Best Practices with the Constructivist Pedagogy

Although it has been known for quite some time that e-learning requires a change in methods of teaching and practice because of the new, online context, many instructors of e-learning courses are still unwilling or unable to make use of constructivist pedagogies to ensure active learning experiences for students and to incorporate collaborative learning experiences into the curriculum.

Keengwe, Onchwari, and Agamba’s (2014) study presented the basic principles of the constructivist learning theory for those who were not familiar with them before examining the design of e-learning activities based on such pedagogical principles.  While not immediately relevant to higher education contexts, their examination of design is important for what it highlights as far as best practices are concerned: encouraging students to use computers at all levels of practice is necessary in order for them to be ready to participate in higher education e-learning contexts.

Best Practices in Faculty Development

Faculty development in the context of e-learning is an essential best practice in providing quality and effective e-learning experiences for both instructors and students.  In Reilly et al.’s (2012) study of a year-long multi-campus community of practice training program for nurse-educators, the authors worked with Badrul Khan’s Flexible Framework for E-Learning, which includes eight e-learning themes that were explored by practitioners: (a) pedagogical, (b) technological, (c) interface design, (d) evaluation, (e) management, (f) resource support, (g) ethical, and (h) institutional.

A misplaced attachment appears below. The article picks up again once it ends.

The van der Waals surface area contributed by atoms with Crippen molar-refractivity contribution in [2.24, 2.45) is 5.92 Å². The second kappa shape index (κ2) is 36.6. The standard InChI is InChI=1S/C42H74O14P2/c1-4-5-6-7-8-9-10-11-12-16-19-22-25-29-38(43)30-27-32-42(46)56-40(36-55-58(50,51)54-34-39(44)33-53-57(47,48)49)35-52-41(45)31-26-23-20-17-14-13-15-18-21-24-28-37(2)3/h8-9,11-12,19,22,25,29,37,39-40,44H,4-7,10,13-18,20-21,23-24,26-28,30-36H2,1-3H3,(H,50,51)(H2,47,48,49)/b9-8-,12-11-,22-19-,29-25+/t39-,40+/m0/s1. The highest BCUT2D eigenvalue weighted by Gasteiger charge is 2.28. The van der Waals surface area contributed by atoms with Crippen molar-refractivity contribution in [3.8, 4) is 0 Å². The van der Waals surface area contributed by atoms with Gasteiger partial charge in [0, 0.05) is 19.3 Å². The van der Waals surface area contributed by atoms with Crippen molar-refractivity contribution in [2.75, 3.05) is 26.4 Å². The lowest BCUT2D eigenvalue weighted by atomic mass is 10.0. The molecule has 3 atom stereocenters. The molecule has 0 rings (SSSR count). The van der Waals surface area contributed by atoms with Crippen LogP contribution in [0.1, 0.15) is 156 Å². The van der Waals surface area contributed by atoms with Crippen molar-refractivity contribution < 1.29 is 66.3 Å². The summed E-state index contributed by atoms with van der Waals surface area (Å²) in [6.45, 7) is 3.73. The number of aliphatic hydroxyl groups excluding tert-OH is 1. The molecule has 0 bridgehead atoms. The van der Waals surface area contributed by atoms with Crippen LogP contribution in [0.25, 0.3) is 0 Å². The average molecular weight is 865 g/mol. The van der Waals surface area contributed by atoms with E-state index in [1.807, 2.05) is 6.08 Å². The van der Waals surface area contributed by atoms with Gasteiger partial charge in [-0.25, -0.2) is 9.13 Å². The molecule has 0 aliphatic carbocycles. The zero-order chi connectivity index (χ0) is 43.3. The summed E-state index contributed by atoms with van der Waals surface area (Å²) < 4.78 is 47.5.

According to Reilly et al. (2012), pedagogy should be the focus of any faculty development initiative, not just technology skills acquisition:

Such programs should include social and professional dialogue and be based on instructor work and experiences in the classroom. Well-balanced faculty development programs that increase knowledge of pedagogy, course design, presentation of content and skills in the appropriate use of technology encourage development of quality online courses. Faculty development success in instructional technology has been correlated with high levels of teacher reflection and self-monitoring. In addition, faculty development programs that build course management, facilitation, and time management skills lead to a more positive online experience for faculty and students. (p. 102)